One morning, an event occurred involving one of the horses, known as Adair, because of his daring exploits in saving animals who were placed at risk during the annual stubble-burning. Adair had taken to wondering why his rations were less than those of the rabbits and the chickens and the cows, and especially of the pigs who seemed to do little more than strut around all day barking orders. The horses withdrew their co-operation from the harvesting and refused to contribute to the building of the windmill. For the first time since the expulsion of Mr. Major, there was something approaching rebellion. Anthony and Thumper reacted swiftly and ruthlessly and the horses quickly capitulated and agreed that their rations were, indeed, sufficient. But this rattled many of the animals, raising memories of previous owners, especially the hated Mrs. Thatcher. In the end, however, they agreed that, yes, this WAS part of the original aims of the farms and that the horses HAD been a little greedy. The incident was soon forgotten about.
In the autumn of one year, it became clear that some of the more senior pigs had developed a curious interest in the rare breeds farm in the neighbouring county. It was rumoured that they were interested in making a raid to steal some oil to fire the generator and to help build the windmill. The pigs had quite a time of it trying to explain that no, this was not the aim. At a series of meetings Anthony explained that the exotic breeds farm had the capability to infect the swill and the seedcakes with poison. And even to launch a cropsprayer within forty-five minutes. The very future of the farm was at risk. None of the animals quite knew whether to believe this, and two of the more independent-minded pigs left the sty and went to roam freely with the other animals. Was it true that Anthony had been LYING at the farm meetings? If he could lie about the cropsprayer, what might he NOT lie about? Some argued that this was was the work of the moles. One of the pigs even suggested that there were rogue elements in the mole holes, who considered it their job to destabilise the farm.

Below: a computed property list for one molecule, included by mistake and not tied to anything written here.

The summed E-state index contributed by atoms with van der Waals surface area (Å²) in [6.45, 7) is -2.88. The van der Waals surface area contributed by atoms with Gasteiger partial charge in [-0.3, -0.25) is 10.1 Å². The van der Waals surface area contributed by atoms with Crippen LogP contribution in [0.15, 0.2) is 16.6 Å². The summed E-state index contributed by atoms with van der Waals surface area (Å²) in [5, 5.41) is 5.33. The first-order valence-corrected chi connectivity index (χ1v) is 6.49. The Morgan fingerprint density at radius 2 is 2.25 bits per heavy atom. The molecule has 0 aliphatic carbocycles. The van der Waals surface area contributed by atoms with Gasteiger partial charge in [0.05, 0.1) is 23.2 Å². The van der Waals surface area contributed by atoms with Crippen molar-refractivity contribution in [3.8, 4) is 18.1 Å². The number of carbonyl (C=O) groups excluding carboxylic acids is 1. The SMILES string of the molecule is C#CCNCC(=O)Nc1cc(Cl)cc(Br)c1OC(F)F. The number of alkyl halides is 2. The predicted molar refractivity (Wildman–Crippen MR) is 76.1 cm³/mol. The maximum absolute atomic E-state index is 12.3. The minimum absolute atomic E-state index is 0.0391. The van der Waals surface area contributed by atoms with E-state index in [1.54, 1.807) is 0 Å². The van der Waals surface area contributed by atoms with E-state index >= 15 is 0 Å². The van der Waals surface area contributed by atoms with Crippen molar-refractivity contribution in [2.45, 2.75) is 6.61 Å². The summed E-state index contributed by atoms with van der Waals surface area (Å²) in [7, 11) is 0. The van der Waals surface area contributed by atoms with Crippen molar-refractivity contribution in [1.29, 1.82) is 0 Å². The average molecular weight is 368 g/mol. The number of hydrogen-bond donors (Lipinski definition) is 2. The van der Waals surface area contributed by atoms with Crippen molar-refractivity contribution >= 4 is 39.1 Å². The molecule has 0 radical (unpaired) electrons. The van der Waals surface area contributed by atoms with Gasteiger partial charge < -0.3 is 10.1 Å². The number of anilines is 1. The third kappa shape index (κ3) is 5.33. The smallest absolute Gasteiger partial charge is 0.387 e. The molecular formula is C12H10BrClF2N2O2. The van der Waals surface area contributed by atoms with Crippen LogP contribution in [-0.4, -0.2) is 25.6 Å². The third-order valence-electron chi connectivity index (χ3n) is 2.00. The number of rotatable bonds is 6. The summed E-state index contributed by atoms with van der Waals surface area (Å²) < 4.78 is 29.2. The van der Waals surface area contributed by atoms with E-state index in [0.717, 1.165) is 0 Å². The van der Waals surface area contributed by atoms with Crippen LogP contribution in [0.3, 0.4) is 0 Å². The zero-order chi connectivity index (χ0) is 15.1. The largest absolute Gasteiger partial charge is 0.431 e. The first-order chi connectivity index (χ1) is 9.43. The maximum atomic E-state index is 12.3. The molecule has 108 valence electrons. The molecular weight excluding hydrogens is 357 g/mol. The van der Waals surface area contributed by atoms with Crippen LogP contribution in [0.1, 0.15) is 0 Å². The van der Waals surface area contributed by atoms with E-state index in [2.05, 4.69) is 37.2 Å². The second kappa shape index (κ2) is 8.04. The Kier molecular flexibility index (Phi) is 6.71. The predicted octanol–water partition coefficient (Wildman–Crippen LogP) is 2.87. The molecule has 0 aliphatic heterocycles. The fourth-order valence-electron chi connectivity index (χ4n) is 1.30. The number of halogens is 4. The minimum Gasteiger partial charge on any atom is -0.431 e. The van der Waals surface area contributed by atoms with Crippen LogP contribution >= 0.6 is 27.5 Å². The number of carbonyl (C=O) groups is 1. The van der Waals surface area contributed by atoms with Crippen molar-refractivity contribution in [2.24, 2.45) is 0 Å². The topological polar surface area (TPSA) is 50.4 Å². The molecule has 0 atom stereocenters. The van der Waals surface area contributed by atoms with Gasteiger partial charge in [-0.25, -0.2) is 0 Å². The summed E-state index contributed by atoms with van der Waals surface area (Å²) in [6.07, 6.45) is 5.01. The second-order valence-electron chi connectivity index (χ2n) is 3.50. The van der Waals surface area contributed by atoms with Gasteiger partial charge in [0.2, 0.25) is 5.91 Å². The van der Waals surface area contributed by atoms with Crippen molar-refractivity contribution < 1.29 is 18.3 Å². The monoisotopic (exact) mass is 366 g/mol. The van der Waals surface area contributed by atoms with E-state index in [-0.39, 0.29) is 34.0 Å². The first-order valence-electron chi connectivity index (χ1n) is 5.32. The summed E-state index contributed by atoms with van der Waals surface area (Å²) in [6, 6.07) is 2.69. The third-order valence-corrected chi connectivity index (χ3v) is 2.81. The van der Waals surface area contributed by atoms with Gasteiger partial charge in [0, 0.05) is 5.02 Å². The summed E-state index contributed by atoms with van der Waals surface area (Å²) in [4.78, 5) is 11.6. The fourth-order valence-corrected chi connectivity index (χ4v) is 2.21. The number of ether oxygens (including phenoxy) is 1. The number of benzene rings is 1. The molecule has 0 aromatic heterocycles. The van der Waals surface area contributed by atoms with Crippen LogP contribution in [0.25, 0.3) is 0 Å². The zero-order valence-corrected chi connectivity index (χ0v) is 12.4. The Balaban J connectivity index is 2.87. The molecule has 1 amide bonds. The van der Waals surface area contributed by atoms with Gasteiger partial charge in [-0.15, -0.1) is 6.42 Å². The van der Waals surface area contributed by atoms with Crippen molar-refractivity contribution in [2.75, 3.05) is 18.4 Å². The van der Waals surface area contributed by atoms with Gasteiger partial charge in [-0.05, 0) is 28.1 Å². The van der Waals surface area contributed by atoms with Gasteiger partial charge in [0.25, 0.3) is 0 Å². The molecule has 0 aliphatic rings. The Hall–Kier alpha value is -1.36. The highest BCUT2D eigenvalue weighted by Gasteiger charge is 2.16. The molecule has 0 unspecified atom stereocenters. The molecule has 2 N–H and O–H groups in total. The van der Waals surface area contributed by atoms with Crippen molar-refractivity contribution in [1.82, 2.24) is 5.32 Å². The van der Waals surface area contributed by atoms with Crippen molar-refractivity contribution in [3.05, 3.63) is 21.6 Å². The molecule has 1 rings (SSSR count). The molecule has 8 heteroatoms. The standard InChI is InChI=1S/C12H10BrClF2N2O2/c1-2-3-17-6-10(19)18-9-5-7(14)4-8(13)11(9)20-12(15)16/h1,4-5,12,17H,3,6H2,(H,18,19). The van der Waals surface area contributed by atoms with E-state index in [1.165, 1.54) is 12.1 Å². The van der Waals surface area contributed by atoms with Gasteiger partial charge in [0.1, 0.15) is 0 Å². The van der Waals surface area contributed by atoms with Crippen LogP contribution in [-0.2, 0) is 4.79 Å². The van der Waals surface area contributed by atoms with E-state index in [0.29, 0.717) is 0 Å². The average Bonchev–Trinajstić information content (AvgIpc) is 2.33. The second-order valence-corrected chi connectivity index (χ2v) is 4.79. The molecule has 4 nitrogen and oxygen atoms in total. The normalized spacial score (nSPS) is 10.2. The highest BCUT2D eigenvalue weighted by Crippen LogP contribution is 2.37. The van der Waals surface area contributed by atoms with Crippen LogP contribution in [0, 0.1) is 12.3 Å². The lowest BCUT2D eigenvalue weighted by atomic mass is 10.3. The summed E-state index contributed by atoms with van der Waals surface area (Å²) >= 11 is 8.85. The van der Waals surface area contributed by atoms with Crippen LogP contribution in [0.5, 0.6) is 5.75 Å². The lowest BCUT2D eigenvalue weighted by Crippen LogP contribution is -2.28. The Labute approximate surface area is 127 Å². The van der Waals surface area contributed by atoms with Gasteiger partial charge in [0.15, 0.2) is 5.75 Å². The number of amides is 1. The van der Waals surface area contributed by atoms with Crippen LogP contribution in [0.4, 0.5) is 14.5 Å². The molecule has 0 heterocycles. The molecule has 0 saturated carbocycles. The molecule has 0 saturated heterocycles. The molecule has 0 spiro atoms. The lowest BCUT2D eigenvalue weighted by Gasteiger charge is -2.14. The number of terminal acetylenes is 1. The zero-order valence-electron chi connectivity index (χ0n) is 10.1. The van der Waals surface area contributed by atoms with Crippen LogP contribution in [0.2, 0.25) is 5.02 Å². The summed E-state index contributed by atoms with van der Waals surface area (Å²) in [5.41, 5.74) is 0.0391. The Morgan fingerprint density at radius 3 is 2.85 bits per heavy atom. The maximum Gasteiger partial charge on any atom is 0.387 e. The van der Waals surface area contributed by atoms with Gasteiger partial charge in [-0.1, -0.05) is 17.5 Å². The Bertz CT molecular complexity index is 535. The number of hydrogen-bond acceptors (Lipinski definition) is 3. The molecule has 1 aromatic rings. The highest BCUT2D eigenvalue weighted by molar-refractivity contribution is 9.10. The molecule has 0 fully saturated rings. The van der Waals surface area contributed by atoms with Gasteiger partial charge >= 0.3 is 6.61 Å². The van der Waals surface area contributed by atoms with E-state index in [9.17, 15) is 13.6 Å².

Associated with this event, the rabbits began to spread a rumour that one of the pigs, a handsome beast known as George had been seen leaning over the fence which separated animal farm from the exotic breeds farm, and had allowed one of the farmhands to stroke his snout.
"It isn't true. I didn't," cried George.
Three days later he disappeared, vowing revenge on the rabbits, but disowned by all the other pigs.
One day, Billy, the old carthorse, was plodding past the cowshed.
"I must be wrong," he murmured, "but didn't commandment number three say, the farm shall entirely fund all veterinary services? And number four that lessons in reading and writing should be free to all piglets, foals, calves and leverets?"
Campbell was standing behind him.
"You are mistaken Billy. Free vets good. Foundation vets better. And the privilege of reading and writing lessons for older foals shall be paid from the rations of horses thrifty enough to save."
"But wasn't this just what Mr. Major would do?" Billy wondered. And other animals began to remember that immediately after the rebellion, when Prudence first entered the sty, she had given no more rations than Mr. Major had. Nor had she devoted any more of the farm's income to maintenance and repairs.
It was about this time that some of the senior pigs suddenly moved into the farmhouse itself. Again the animals were conscious of a vague feeling of uneasiness. Never to have any dealings with humans or adopt their practices and lifestyle? Had that not been one of the earliest resolutions?
Afterwards Campbell set the animals' minds at rest. He assured them that the resolution had never been passed, or even suggested.
Nevertheless many animals began to feel that this was not what they had aimed at when they had set themselves to overthrow the human-run farm a few years ago.
A few months later Anthony was distinctly seen to emerge from the farmhouse wearing a pinstriped suit and bowler hat, holding an old copy of the Daily Telegraph.
Soon other pigs began to be spotted engaging in similar behaviour. It barely came as a surprise to anyone when first Anthony, and then all the other pigs were seen walking on their hindlegs, all dressed in pinstriped suits looted from Mr. Major's wardrobe, all reading the Daily Telegraph, and all singing with gusto Farm of Hope and Glory. And the animals looked from pig to man and from man to pig, and from pig to man again but already it was impossible to say which was which.